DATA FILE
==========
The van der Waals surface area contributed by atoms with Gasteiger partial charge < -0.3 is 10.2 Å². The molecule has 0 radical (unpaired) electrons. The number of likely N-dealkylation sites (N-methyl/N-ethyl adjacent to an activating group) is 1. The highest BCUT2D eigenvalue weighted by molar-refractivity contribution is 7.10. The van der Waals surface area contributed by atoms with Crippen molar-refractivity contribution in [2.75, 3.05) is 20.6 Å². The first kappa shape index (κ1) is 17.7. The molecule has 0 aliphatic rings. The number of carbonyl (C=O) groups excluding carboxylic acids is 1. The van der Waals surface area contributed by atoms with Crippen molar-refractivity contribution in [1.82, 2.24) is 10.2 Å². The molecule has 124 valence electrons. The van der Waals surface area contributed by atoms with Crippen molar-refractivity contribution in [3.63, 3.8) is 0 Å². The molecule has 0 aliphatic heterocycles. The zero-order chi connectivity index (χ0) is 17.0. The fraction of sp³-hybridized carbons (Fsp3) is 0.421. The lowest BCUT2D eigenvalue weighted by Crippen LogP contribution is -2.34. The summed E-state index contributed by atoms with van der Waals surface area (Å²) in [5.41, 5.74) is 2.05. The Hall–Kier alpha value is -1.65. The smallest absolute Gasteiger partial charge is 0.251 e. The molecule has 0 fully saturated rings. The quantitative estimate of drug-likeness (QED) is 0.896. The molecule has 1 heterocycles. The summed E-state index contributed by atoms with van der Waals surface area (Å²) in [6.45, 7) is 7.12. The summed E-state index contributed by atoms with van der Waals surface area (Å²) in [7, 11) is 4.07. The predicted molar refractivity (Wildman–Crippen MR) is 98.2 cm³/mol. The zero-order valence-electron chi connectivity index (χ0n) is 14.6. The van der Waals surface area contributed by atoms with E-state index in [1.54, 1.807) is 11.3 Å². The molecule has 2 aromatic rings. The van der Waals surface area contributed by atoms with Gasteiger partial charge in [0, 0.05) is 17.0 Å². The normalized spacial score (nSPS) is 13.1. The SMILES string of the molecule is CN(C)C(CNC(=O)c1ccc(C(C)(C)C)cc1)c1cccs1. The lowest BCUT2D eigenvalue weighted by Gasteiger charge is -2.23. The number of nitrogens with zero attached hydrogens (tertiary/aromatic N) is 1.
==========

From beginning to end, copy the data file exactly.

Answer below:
The van der Waals surface area contributed by atoms with Gasteiger partial charge < -0.3 is 10.2 Å². The molecule has 0 radical (unpaired) electrons. The number of likely N-dealkylation sites (N-methyl/N-ethyl adjacent to an activating group) is 1. The highest BCUT2D eigenvalue weighted by molar-refractivity contribution is 7.10. The van der Waals surface area contributed by atoms with Crippen molar-refractivity contribution in [2.75, 3.05) is 20.6 Å². The first kappa shape index (κ1) is 17.7. The molecule has 0 aliphatic rings. The number of carbonyl (C=O) groups excluding carboxylic acids is 1. The van der Waals surface area contributed by atoms with Crippen molar-refractivity contribution in [1.82, 2.24) is 10.2 Å². The molecule has 124 valence electrons. The van der Waals surface area contributed by atoms with Crippen molar-refractivity contribution in [3.63, 3.8) is 0 Å². The molecule has 0 aliphatic heterocycles. The zero-order chi connectivity index (χ0) is 17.0. The fraction of sp³-hybridized carbons (Fsp3) is 0.421. The lowest BCUT2D eigenvalue weighted by Crippen LogP contribution is -2.34. The summed E-state index contributed by atoms with van der Waals surface area (Å²) in [5.41, 5.74) is 2.05. The Hall–Kier alpha value is -1.65. The smallest absolute Gasteiger partial charge is 0.251 e. The molecule has 0 fully saturated rings. The quantitative estimate of drug-likeness (QED) is 0.896. The molecule has 1 heterocycles. The summed E-state index contributed by atoms with van der Waals surface area (Å²) in [6.45, 7) is 7.12. The summed E-state index contributed by atoms with van der Waals surface area (Å²) in [7, 11) is 4.07. The predicted molar refractivity (Wildman–Crippen MR) is 98.2 cm³/mol. The zero-order valence-electron chi connectivity index (χ0n) is 14.6. The van der Waals surface area contributed by atoms with E-state index in [1.54, 1.807) is 11.3 Å². The molecule has 2 aromatic rings. The van der Waals surface area contributed by atoms with Gasteiger partial charge in [0, 0.05) is 17.0 Å². The normalized spacial score (nSPS) is 13.1. The SMILES string of the molecule is CN(C)C(CNC(=O)c1ccc(C(C)(C)C)cc1)c1cccs1. The lowest BCUT2D eigenvalue weighted by Gasteiger charge is -2.23. The number of nitrogens with zero attached hydrogens (tertiary/aromatic N) is 1.